"Babe," Aaron called.  "I just saw a mouse."

And I let forth a blood-curdling scream.  Not really, but the expression on my face rivaled Edvard Munch's famous painting.

"A mouse?"  I said as I rounded the corner into the kitchen.  "Are you sure?  We've never had a mouse."

"Yup, I'm sure. I just saw it run from here (he pointed to the white cart by the stove) over to there (a careless wave to the basement stairs). "

"It's in the basement?  Oh my gosh, oh my gosh, oh my gosh."  I think at this point I began to hyperventilate and rend my garments.

Have you ever had that experience where it is as if a version of yourself steps out onto your shoulder to reason, but the rest of you will have none of it?  You can almost see the ghostly twin of yourself, come from a better, more peaceful and enlightened time, patiently offering sage advice....but this is not the time!  This is the FIRE SWAMP for crying out loud!!!

"You lived with a rat in Kolkata.  You were fine.  You can handle this," my rational self urged.  But I interrupted her mid-shoulderpat and sent her flying across the room.

"Aaron, why did it come in?"  I shrieked.  

He looked bemused and totally unaware of the gravity of the situation.  Clearly, he was also wishing I would retrieve my logical self post-haste. 

"I don't know, babe.  I'll buy some traps in the morning."  

"No," I wailed.  "You've gotta go get some now."  

"But it's 11 o'clock!" 

"But there's a mouse in our house!"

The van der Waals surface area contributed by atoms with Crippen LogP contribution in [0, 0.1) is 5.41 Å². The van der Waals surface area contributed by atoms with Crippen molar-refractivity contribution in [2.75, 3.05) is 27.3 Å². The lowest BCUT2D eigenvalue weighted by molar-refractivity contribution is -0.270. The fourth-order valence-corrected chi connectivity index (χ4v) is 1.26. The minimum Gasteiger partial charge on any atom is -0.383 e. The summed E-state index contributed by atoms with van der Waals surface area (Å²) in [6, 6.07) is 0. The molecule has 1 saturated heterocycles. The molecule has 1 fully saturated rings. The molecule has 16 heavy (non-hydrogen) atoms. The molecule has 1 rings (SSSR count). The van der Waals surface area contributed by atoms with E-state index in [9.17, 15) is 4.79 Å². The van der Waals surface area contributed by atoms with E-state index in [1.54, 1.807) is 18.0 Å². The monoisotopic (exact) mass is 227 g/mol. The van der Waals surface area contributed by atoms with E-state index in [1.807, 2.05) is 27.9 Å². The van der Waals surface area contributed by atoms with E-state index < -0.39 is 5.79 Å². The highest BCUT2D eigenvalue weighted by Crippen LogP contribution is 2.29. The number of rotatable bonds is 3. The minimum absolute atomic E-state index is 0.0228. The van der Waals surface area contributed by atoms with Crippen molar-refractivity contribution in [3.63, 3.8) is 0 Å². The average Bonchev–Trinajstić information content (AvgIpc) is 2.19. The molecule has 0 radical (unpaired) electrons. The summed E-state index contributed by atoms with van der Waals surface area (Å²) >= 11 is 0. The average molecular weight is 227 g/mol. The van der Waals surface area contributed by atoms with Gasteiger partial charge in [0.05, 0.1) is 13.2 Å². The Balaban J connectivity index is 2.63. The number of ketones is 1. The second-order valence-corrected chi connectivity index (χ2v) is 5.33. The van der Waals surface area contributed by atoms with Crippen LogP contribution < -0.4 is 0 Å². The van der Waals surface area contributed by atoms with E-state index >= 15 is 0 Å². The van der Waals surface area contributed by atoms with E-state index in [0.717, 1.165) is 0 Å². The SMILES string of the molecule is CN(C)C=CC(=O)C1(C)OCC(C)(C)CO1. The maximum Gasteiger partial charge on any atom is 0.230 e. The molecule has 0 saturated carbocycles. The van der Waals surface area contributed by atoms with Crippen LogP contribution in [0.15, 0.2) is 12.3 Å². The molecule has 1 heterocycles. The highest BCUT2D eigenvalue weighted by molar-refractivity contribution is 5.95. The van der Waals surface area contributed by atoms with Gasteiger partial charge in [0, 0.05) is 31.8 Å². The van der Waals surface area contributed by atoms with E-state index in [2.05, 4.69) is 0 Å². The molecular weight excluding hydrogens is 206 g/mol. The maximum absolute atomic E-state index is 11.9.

I pulled the stove away from the wall to reveal little pieces of spaghetti, coffee beans, a couple of dried up raisins.  "This is why he came in!  Oh my gosh, this is disgusting, oh my gosh, I have to sweep and mop right away!"  

"Lara, it's 11 at night.  We need to go to bed."

I flailed the broom.  "Please, please, go to Wal-Mart right now!"  

I have thought, in those more peaceful and enlightened times, that I married a man with extraordinary patience.  And it is true.  The fire swamp moments only serve to reinforce that belief.  

He went to Wal-Mart.  And I went to our bed and cowered on the edge.  

Thirty minutes, four traps, and ten smashed fingers later, we had us some mouse traps, baby.  And in the morning, that R.O.U.S. was lifeless underneath the metal bar.  VICTORY!

We're not out of the woods, er, swamp yet.  The next morning, when I called Dad to share my tale of woe, he assured me that it's rarely just a mouse...it's usually mice.  Oh thanks, Daddy.  Well, you just sealed my fate for the next month.  I will not be able to walk into the kitchen without gingerly peering through the doorway first, because as everyone knows, dead animals are really scary.  

Don't try to follow my logic on that one.

Come on friends.  Commiserate with me on this one.  Share your awful mouse stories.  I am in desperate need of some solidarity.  A girl needs to know she's not the only one.  

Love,

Buttercup